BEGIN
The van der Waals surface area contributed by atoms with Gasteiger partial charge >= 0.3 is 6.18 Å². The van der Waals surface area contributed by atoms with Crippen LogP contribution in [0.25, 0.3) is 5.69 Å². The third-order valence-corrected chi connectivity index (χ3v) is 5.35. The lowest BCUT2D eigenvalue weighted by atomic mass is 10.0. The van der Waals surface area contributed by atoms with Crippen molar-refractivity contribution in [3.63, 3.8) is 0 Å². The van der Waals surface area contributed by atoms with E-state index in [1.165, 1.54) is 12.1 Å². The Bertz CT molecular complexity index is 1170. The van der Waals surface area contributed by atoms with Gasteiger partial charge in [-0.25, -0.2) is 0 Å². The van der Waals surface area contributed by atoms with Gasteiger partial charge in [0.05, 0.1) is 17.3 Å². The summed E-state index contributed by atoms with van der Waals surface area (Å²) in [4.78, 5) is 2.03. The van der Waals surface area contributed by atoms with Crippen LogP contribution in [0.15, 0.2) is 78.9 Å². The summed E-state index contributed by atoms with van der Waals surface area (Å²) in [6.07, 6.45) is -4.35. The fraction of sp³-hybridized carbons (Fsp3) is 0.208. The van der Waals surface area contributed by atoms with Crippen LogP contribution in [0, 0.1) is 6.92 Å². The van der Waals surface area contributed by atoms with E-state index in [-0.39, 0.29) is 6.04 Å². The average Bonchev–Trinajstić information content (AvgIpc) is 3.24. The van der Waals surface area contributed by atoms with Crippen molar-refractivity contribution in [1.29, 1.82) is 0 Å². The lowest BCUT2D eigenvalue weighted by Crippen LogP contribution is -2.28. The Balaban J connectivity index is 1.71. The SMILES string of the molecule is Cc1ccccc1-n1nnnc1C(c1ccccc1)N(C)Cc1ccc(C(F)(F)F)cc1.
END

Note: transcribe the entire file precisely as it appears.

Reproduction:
The van der Waals surface area contributed by atoms with Gasteiger partial charge >= 0.3 is 6.18 Å². The van der Waals surface area contributed by atoms with Crippen LogP contribution in [0.25, 0.3) is 5.69 Å². The third-order valence-corrected chi connectivity index (χ3v) is 5.35. The lowest BCUT2D eigenvalue weighted by atomic mass is 10.0. The van der Waals surface area contributed by atoms with Crippen molar-refractivity contribution in [3.63, 3.8) is 0 Å². The van der Waals surface area contributed by atoms with E-state index in [1.165, 1.54) is 12.1 Å². The Bertz CT molecular complexity index is 1170. The van der Waals surface area contributed by atoms with Gasteiger partial charge in [-0.25, -0.2) is 0 Å². The van der Waals surface area contributed by atoms with Gasteiger partial charge in [0.05, 0.1) is 17.3 Å². The summed E-state index contributed by atoms with van der Waals surface area (Å²) in [4.78, 5) is 2.03. The van der Waals surface area contributed by atoms with Crippen LogP contribution in [0.15, 0.2) is 78.9 Å². The summed E-state index contributed by atoms with van der Waals surface area (Å²) in [6.07, 6.45) is -4.35. The fraction of sp³-hybridized carbons (Fsp3) is 0.208. The van der Waals surface area contributed by atoms with Crippen LogP contribution in [0, 0.1) is 6.92 Å². The van der Waals surface area contributed by atoms with E-state index in [-0.39, 0.29) is 6.04 Å². The average Bonchev–Trinajstić information content (AvgIpc) is 3.24. The van der Waals surface area contributed by atoms with Crippen molar-refractivity contribution in [1.29, 1.82) is 0 Å². The lowest BCUT2D eigenvalue weighted by Crippen LogP contribution is -2.28. The Balaban J connectivity index is 1.71. The SMILES string of the molecule is Cc1ccccc1-n1nnnc1C(c1ccccc1)N(C)Cc1ccc(C(F)(F)F)cc1.